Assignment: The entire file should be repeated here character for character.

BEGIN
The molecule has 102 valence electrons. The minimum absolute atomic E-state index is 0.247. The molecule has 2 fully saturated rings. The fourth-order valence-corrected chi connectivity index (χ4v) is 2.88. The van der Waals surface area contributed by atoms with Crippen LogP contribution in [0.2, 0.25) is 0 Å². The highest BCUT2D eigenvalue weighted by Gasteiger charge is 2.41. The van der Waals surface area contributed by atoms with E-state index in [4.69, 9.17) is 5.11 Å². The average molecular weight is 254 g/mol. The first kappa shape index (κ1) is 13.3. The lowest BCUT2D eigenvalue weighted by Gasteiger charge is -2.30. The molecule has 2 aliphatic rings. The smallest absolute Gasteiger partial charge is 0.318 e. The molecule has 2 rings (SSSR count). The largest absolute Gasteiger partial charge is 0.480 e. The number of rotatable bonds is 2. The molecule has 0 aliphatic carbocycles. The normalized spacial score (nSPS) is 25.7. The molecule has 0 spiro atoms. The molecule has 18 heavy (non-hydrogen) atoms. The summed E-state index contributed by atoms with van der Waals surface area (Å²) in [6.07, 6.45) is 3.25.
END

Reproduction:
The molecule has 102 valence electrons. The minimum absolute atomic E-state index is 0.247. The molecule has 2 fully saturated rings. The fourth-order valence-corrected chi connectivity index (χ4v) is 2.88. The van der Waals surface area contributed by atoms with Crippen LogP contribution in [0.2, 0.25) is 0 Å². The highest BCUT2D eigenvalue weighted by Gasteiger charge is 2.41. The van der Waals surface area contributed by atoms with E-state index in [4.69, 9.17) is 5.11 Å². The average molecular weight is 254 g/mol. The first kappa shape index (κ1) is 13.3. The lowest BCUT2D eigenvalue weighted by Gasteiger charge is -2.30. The molecule has 2 aliphatic rings. The smallest absolute Gasteiger partial charge is 0.318 e. The molecule has 2 rings (SSSR count). The largest absolute Gasteiger partial charge is 0.480 e. The number of rotatable bonds is 2. The molecule has 0 aliphatic carbocycles. The normalized spacial score (nSPS) is 25.7. The molecule has 0 spiro atoms. The molecule has 18 heavy (non-hydrogen) atoms. The summed E-state index contributed by atoms with van der Waals surface area (Å²) in [6.07, 6.45) is 3.25.